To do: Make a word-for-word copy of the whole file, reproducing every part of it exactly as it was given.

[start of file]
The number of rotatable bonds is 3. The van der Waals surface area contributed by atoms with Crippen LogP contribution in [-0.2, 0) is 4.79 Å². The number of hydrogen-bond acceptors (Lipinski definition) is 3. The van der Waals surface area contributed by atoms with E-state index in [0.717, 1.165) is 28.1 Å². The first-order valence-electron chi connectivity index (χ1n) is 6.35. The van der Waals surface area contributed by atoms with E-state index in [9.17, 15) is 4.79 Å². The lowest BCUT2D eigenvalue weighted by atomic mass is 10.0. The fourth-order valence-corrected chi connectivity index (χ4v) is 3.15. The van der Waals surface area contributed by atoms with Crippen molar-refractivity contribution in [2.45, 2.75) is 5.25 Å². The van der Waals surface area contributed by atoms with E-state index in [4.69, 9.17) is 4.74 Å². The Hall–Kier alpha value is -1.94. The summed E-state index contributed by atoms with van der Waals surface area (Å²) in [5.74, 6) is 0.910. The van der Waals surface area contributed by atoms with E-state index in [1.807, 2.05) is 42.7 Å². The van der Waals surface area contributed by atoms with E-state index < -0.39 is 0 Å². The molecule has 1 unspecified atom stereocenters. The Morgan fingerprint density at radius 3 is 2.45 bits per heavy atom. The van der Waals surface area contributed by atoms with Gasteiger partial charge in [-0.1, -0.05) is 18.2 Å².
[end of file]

The number of rotatable bonds is 3. The van der Waals surface area contributed by atoms with Crippen LogP contribution in [-0.2, 0) is 4.79 Å². The number of hydrogen-bond acceptors (Lipinski definition) is 3. The van der Waals surface area contributed by atoms with E-state index in [0.717, 1.165) is 28.1 Å². The first-order valence-electron chi connectivity index (χ1n) is 6.35. The van der Waals surface area contributed by atoms with E-state index in [9.17, 15) is 4.79 Å². The lowest BCUT2D eigenvalue weighted by atomic mass is 10.0. The fourth-order valence-corrected chi connectivity index (χ4v) is 3.15. The van der Waals surface area contributed by atoms with Crippen molar-refractivity contribution in [2.45, 2.75) is 5.25 Å². The van der Waals surface area contributed by atoms with E-state index in [4.69, 9.17) is 4.74 Å². The Hall–Kier alpha value is -1.94. The summed E-state index contributed by atoms with van der Waals surface area (Å²) in [5.74, 6) is 0.910. The van der Waals surface area contributed by atoms with E-state index in [1.807, 2.05) is 42.7 Å². The van der Waals surface area contributed by atoms with E-state index < -0.39 is 0 Å². The molecule has 1 unspecified atom stereocenters. The Morgan fingerprint density at radius 3 is 2.45 bits per heavy atom. The van der Waals surface area contributed by atoms with Gasteiger partial charge in [-0.1, -0.05) is 18.2 Å².